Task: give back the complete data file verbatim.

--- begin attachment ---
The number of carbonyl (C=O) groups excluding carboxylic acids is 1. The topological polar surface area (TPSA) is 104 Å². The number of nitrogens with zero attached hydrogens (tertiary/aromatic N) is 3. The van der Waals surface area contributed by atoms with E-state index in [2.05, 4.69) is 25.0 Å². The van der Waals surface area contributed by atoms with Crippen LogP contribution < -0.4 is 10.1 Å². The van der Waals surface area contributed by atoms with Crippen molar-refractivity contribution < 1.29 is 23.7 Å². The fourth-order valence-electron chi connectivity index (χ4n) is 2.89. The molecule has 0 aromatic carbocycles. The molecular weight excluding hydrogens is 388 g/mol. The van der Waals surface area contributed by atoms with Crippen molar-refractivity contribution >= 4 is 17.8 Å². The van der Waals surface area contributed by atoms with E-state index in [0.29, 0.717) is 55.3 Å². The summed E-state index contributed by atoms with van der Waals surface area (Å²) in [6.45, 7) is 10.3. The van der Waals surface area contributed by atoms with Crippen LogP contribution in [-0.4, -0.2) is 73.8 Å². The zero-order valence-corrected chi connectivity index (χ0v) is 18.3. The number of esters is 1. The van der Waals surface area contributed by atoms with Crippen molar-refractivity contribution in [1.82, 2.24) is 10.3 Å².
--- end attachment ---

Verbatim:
The number of carbonyl (C=O) groups excluding carboxylic acids is 1. The topological polar surface area (TPSA) is 104 Å². The number of nitrogens with zero attached hydrogens (tertiary/aromatic N) is 3. The van der Waals surface area contributed by atoms with E-state index in [2.05, 4.69) is 25.0 Å². The van der Waals surface area contributed by atoms with Crippen LogP contribution < -0.4 is 10.1 Å². The van der Waals surface area contributed by atoms with Crippen molar-refractivity contribution < 1.29 is 23.7 Å². The fourth-order valence-electron chi connectivity index (χ4n) is 2.89. The molecule has 0 aromatic carbocycles. The molecular weight excluding hydrogens is 388 g/mol. The van der Waals surface area contributed by atoms with Crippen molar-refractivity contribution >= 4 is 17.8 Å². The van der Waals surface area contributed by atoms with E-state index in [0.29, 0.717) is 55.3 Å². The summed E-state index contributed by atoms with van der Waals surface area (Å²) in [6.45, 7) is 10.3. The van der Waals surface area contributed by atoms with Crippen LogP contribution in [-0.4, -0.2) is 73.8 Å². The zero-order valence-corrected chi connectivity index (χ0v) is 18.3. The number of esters is 1. The van der Waals surface area contributed by atoms with Crippen molar-refractivity contribution in [1.82, 2.24) is 10.3 Å².